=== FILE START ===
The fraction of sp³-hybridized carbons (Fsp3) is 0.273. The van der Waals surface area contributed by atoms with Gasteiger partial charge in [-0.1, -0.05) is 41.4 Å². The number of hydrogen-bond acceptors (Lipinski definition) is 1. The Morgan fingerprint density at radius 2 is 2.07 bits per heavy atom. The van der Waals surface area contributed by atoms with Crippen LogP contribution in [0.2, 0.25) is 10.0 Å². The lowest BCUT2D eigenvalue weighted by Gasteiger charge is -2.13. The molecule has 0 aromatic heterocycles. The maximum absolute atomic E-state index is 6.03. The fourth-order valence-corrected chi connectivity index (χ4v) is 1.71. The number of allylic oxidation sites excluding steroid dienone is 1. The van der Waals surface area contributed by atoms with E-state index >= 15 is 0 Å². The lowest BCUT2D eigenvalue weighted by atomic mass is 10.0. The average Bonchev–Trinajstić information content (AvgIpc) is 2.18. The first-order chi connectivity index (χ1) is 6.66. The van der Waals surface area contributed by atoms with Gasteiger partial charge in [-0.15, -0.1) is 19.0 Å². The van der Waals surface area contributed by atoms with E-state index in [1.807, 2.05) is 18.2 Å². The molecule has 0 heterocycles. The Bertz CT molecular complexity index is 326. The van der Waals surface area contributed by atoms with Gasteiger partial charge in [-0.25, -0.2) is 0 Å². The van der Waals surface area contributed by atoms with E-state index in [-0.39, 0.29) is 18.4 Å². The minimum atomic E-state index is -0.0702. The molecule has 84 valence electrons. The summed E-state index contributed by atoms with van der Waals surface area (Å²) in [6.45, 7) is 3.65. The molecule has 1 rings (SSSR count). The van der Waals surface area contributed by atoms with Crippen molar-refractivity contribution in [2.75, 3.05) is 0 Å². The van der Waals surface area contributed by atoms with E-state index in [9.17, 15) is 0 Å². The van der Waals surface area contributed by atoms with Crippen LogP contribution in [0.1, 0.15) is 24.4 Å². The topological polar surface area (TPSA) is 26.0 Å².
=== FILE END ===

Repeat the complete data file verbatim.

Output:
The fraction of sp³-hybridized carbons (Fsp3) is 0.273. The van der Waals surface area contributed by atoms with Gasteiger partial charge in [-0.1, -0.05) is 41.4 Å². The number of hydrogen-bond acceptors (Lipinski definition) is 1. The Morgan fingerprint density at radius 2 is 2.07 bits per heavy atom. The van der Waals surface area contributed by atoms with Crippen LogP contribution in [0.2, 0.25) is 10.0 Å². The lowest BCUT2D eigenvalue weighted by Gasteiger charge is -2.13. The molecule has 0 aromatic heterocycles. The maximum absolute atomic E-state index is 6.03. The fourth-order valence-corrected chi connectivity index (χ4v) is 1.71. The number of allylic oxidation sites excluding steroid dienone is 1. The van der Waals surface area contributed by atoms with E-state index >= 15 is 0 Å². The lowest BCUT2D eigenvalue weighted by atomic mass is 10.0. The average Bonchev–Trinajstić information content (AvgIpc) is 2.18. The first-order chi connectivity index (χ1) is 6.66. The van der Waals surface area contributed by atoms with Gasteiger partial charge in [-0.15, -0.1) is 19.0 Å². The van der Waals surface area contributed by atoms with E-state index in [1.807, 2.05) is 18.2 Å². The molecule has 0 heterocycles. The Bertz CT molecular complexity index is 326. The van der Waals surface area contributed by atoms with Gasteiger partial charge in [-0.25, -0.2) is 0 Å². The van der Waals surface area contributed by atoms with E-state index in [-0.39, 0.29) is 18.4 Å². The minimum atomic E-state index is -0.0702. The molecule has 84 valence electrons. The summed E-state index contributed by atoms with van der Waals surface area (Å²) in [6.45, 7) is 3.65. The molecule has 1 rings (SSSR count). The van der Waals surface area contributed by atoms with Crippen molar-refractivity contribution in [2.75, 3.05) is 0 Å². The van der Waals surface area contributed by atoms with E-state index in [9.17, 15) is 0 Å². The van der Waals surface area contributed by atoms with Crippen LogP contribution in [0.1, 0.15) is 24.4 Å². The topological polar surface area (TPSA) is 26.0 Å².